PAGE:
Thursday, September 22, 2011

Troy Davis has been executed

Who was Jack the Ripper?

What happened to the Lost Colony?

Those are two of the many great mysteries in our world today. And thanks to the Georgia court system we may end up with another.

Tonight Troy Davis was executed after being convicted of the murder of police officer Mark MacPhail. His execution took place despite there being evidence and recanting of multiple witnesses which somehow did not cast enough of a doubt to at least take the death penalty off the table, if not prove him innocent.

Who am I kidding this won't go down in history as a great mystery. There won't be documentaries made about this 50 years from now to air on the History Channel. Troy Davis had the triple whammy of intersections when it comes to treatment by court systems. He was black. He was of low socio-economic class. He was a man. If one of those three were different he might have been spared (my money is gender). But he wasn't.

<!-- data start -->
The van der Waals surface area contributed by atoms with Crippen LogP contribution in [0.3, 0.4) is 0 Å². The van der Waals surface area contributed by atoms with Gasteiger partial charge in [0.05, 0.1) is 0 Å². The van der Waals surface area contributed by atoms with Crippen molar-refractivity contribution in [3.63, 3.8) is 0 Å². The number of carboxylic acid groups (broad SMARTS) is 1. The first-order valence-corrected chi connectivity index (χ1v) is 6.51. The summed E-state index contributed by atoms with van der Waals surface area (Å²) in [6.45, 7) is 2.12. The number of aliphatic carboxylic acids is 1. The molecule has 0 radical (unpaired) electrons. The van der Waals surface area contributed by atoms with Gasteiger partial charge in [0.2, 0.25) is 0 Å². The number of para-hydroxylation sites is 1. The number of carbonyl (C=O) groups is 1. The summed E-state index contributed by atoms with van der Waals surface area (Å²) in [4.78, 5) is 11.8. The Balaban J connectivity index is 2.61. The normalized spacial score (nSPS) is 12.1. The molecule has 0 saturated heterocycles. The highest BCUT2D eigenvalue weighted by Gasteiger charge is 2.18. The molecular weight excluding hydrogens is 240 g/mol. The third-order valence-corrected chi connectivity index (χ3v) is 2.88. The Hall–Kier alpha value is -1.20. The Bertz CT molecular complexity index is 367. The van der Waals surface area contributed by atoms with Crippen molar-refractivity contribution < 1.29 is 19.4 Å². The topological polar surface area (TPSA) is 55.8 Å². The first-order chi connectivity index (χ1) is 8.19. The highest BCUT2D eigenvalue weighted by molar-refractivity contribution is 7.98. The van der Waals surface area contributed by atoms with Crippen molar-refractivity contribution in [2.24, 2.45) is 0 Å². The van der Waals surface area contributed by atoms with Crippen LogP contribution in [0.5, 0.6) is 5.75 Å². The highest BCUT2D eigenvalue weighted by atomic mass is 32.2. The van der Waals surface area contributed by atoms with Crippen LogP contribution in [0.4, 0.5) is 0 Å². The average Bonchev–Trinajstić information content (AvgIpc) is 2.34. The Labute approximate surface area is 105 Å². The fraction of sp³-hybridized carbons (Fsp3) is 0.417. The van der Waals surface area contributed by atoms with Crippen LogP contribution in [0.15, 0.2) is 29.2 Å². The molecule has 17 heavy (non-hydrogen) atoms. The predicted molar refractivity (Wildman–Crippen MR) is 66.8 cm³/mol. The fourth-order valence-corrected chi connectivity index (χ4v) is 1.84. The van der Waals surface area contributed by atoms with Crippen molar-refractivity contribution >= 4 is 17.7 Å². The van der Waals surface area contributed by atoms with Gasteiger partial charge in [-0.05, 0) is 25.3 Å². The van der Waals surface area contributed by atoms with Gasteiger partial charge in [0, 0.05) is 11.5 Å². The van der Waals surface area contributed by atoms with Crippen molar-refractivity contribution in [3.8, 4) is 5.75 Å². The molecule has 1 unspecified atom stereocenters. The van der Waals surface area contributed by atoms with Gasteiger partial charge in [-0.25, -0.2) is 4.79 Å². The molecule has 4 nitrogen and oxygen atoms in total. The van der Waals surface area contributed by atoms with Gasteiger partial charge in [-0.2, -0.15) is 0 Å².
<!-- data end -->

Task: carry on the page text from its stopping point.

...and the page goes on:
The fact of the matter is there is doubt and when there is doubt there is a lack of certainty. Yes he might have killed MacPhail. But now it doesn't matter. It doesn't matter if he killed him not because no amount of apologizing (but I can imagine the "apology" being something to the effect of doubling down and declaring "to the best of my ability I was certain he was guilty at the time"), no amount of memorializing, no amount of restitution (which is pretty much "yes we did you wrong but since there's no true way to undo it take this money and stop embarrassing us so loudly"), nothing, absolutely nothing will bring Davis back. Even if its proven he was innocent and the killer is caught and brought to justice all that will do is leave the MacPhail family feeling bad for a few hours followed by trying to rub elbows with Davis family in order to save face after saying the "death penalty is the correct form of justice".

A man is dead. He might have been guilty. He might have been innocent. But to the Davis family does it even matter anymore?